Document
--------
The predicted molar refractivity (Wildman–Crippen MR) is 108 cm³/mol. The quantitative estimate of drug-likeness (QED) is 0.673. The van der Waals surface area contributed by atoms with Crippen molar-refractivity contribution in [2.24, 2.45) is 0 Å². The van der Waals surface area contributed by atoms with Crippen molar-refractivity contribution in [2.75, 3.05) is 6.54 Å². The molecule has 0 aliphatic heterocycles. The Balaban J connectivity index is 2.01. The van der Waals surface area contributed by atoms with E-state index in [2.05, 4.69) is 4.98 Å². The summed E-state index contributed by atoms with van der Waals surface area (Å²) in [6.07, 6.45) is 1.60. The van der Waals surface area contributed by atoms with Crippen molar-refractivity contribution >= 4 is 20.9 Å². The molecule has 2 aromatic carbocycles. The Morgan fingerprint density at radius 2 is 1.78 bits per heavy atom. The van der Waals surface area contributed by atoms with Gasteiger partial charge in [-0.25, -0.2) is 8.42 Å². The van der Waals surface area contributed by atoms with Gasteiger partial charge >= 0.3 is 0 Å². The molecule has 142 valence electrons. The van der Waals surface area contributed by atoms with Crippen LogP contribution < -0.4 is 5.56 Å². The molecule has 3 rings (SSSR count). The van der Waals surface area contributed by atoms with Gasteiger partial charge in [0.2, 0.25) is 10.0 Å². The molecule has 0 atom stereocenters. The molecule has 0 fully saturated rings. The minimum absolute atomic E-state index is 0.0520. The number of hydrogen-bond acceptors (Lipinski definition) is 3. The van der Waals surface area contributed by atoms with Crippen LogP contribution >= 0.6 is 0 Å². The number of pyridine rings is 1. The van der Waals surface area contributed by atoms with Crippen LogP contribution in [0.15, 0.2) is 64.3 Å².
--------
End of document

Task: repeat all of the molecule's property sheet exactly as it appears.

The predicted molar refractivity (Wildman–Crippen MR) is 108 cm³/mol. The quantitative estimate of drug-likeness (QED) is 0.673. The van der Waals surface area contributed by atoms with Crippen molar-refractivity contribution in [2.24, 2.45) is 0 Å². The van der Waals surface area contributed by atoms with Crippen molar-refractivity contribution in [2.75, 3.05) is 6.54 Å². The molecule has 0 aliphatic heterocycles. The Balaban J connectivity index is 2.01. The van der Waals surface area contributed by atoms with E-state index in [2.05, 4.69) is 4.98 Å². The summed E-state index contributed by atoms with van der Waals surface area (Å²) in [6.07, 6.45) is 1.60. The van der Waals surface area contributed by atoms with Crippen molar-refractivity contribution >= 4 is 20.9 Å². The molecule has 2 aromatic carbocycles. The Morgan fingerprint density at radius 2 is 1.78 bits per heavy atom. The van der Waals surface area contributed by atoms with Gasteiger partial charge in [-0.25, -0.2) is 8.42 Å². The van der Waals surface area contributed by atoms with Gasteiger partial charge >= 0.3 is 0 Å². The molecule has 142 valence electrons. The van der Waals surface area contributed by atoms with Crippen LogP contribution < -0.4 is 5.56 Å². The molecule has 3 rings (SSSR count). The van der Waals surface area contributed by atoms with Gasteiger partial charge in [0.2, 0.25) is 10.0 Å². The molecule has 0 atom stereocenters. The molecule has 0 fully saturated rings. The minimum absolute atomic E-state index is 0.0520. The number of hydrogen-bond acceptors (Lipinski definition) is 3. The van der Waals surface area contributed by atoms with Crippen LogP contribution >= 0.6 is 0 Å². The number of pyridine rings is 1. The van der Waals surface area contributed by atoms with Crippen LogP contribution in [0.15, 0.2) is 64.3 Å².